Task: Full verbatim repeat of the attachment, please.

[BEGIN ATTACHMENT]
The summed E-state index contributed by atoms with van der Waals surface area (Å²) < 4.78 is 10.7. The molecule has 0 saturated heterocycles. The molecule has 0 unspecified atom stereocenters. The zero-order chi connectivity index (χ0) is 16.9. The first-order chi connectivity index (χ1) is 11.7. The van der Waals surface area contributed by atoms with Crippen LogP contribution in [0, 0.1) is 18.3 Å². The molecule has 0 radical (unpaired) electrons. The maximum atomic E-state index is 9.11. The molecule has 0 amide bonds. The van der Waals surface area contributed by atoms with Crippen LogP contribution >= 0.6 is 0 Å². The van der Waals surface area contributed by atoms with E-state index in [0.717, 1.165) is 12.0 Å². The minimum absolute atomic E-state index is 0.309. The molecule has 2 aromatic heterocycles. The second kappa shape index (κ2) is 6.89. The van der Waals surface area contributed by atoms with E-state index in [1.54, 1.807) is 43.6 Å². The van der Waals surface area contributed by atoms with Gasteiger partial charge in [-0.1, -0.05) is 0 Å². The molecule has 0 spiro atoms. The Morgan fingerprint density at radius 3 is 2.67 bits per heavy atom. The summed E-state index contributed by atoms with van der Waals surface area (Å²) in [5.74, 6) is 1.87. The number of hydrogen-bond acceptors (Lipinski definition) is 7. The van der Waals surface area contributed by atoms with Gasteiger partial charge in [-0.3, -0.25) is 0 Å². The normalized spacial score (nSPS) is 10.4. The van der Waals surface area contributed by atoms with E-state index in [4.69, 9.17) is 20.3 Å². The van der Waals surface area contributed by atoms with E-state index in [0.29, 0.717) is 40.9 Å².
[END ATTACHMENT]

The summed E-state index contributed by atoms with van der Waals surface area (Å²) < 4.78 is 10.7. The molecule has 0 saturated heterocycles. The molecule has 0 unspecified atom stereocenters. The zero-order chi connectivity index (χ0) is 16.9. The first-order chi connectivity index (χ1) is 11.7. The van der Waals surface area contributed by atoms with Crippen LogP contribution in [0, 0.1) is 18.3 Å². The molecule has 0 radical (unpaired) electrons. The maximum atomic E-state index is 9.11. The molecule has 0 amide bonds. The van der Waals surface area contributed by atoms with Crippen LogP contribution >= 0.6 is 0 Å². The van der Waals surface area contributed by atoms with E-state index in [0.717, 1.165) is 12.0 Å². The minimum absolute atomic E-state index is 0.309. The molecule has 2 aromatic heterocycles. The second kappa shape index (κ2) is 6.89. The van der Waals surface area contributed by atoms with E-state index in [1.54, 1.807) is 43.6 Å². The van der Waals surface area contributed by atoms with Gasteiger partial charge in [-0.1, -0.05) is 0 Å². The molecule has 0 spiro atoms. The Morgan fingerprint density at radius 3 is 2.67 bits per heavy atom. The summed E-state index contributed by atoms with van der Waals surface area (Å²) in [5.74, 6) is 1.87. The number of hydrogen-bond acceptors (Lipinski definition) is 7. The van der Waals surface area contributed by atoms with Gasteiger partial charge in [-0.3, -0.25) is 0 Å². The normalized spacial score (nSPS) is 10.4. The van der Waals surface area contributed by atoms with E-state index in [4.69, 9.17) is 20.3 Å². The van der Waals surface area contributed by atoms with E-state index in [0.29, 0.717) is 40.9 Å².